Shanghai Golden Cross Signals Further Rally: Technical Analysis
The Shanghai Composite Index’s bull- market rally has driven the gauge into a so-called golden cross, a chart pattern that has historically preceded gains in the subsequent month.
The Shanghai gauge’s 50-day moving average rose to 2,193.09 yesterday, above the 200-day mean of 2,191.08. A golden cross occurs when the shorter-term average rises above the longer one while both are increasing. On all five occasions that this phenomenon occurred since 1996, the measure climbed by an average 6.3 percent in the month that followed.
“It’s an intermediate rally, not a major trend,” said Thomas Schroeder, managing director at Chart Partners Group Ltd. in Bangkok, a provider of trading strategies linked to technical analysis for bonds, currencies, equities and commodities. “After March, I’m more concerned the global economy won’t hold up. If you’ve bought before and hold through the golden cross you might do well.”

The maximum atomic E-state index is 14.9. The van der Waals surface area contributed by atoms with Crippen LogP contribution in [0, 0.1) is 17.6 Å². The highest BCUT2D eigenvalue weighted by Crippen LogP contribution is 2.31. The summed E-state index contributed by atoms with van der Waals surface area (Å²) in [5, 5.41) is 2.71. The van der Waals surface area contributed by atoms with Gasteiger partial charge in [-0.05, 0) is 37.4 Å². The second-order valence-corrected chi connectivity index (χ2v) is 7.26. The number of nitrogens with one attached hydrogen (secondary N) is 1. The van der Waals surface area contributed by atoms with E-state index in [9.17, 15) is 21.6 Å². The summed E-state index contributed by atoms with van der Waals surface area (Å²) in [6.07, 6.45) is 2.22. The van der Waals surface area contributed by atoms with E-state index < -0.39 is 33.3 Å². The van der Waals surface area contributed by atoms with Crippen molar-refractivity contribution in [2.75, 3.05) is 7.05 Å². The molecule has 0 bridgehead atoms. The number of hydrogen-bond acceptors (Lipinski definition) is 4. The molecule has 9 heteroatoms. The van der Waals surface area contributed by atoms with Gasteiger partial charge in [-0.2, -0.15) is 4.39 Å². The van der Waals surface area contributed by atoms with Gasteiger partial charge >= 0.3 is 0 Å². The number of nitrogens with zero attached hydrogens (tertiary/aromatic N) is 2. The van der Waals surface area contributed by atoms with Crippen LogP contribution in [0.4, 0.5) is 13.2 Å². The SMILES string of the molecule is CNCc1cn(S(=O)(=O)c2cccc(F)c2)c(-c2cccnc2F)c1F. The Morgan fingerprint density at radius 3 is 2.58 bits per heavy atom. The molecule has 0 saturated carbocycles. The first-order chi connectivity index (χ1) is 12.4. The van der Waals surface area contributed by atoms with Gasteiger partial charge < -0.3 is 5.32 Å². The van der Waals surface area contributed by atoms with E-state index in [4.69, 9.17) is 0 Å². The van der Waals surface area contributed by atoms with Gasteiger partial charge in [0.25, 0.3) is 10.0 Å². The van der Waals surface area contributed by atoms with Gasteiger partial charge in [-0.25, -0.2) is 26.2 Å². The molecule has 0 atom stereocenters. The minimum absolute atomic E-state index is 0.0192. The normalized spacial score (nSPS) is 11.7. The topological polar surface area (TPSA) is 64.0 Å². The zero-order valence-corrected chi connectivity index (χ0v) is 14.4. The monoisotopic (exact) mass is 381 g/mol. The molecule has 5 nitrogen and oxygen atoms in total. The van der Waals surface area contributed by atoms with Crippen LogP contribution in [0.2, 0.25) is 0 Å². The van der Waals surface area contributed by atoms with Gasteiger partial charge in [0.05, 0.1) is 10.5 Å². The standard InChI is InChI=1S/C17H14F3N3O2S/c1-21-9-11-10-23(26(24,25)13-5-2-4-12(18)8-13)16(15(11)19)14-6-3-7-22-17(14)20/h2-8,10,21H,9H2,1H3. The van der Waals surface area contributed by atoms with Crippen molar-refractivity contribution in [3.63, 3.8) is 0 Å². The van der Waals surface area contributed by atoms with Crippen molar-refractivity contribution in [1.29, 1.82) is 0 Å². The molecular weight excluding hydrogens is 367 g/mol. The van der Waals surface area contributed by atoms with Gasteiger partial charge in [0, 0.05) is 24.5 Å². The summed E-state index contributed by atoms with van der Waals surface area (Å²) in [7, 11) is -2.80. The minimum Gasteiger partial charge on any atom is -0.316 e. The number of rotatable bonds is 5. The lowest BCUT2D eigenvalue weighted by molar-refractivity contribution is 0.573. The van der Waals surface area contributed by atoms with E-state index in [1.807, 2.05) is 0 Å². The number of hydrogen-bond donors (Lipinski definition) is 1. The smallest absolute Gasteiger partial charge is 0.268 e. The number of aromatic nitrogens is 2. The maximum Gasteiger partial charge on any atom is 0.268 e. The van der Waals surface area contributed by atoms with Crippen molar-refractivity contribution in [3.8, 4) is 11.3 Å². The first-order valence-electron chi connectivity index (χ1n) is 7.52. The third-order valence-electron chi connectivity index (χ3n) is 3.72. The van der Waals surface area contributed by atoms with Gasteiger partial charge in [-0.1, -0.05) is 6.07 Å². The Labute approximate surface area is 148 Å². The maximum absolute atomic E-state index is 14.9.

The Shanghai Composite entered a bull market on Jan. 29, having rebounded 24 percent from the lowest level in almost four years on Dec. 3 amid signs of an economic recovery. Gross domestic product may grow 8.1 percent this year after expanding 7.8 percent in 2012, according to the average of economists surveyed by Bloomberg.
Schroeder, who was previously global head of technical research for SG Securities, recommended to clients on Dec. 5 that they should buy Shanghai’s stocks after the index closed above the 2,020 level, he wrote in a Dec. 18 e-mail.
Technical analysts observe charts of trading patterns and prices to predict changes in a security, commodity, currency or index.
To contact the reporter on this story: Adam Haigh in Sydney at email@example.com
To contact the editor responsible for this story: Nick Gentle at firstname.lastname@example.org
Bloomberg moderates all comments. Comments that are abusive or off-topic will not be posted to the site. Excessively long comments may be moderated as well. Bloomberg cannot facilitate requests to remove comments or explain individual moderation decisions.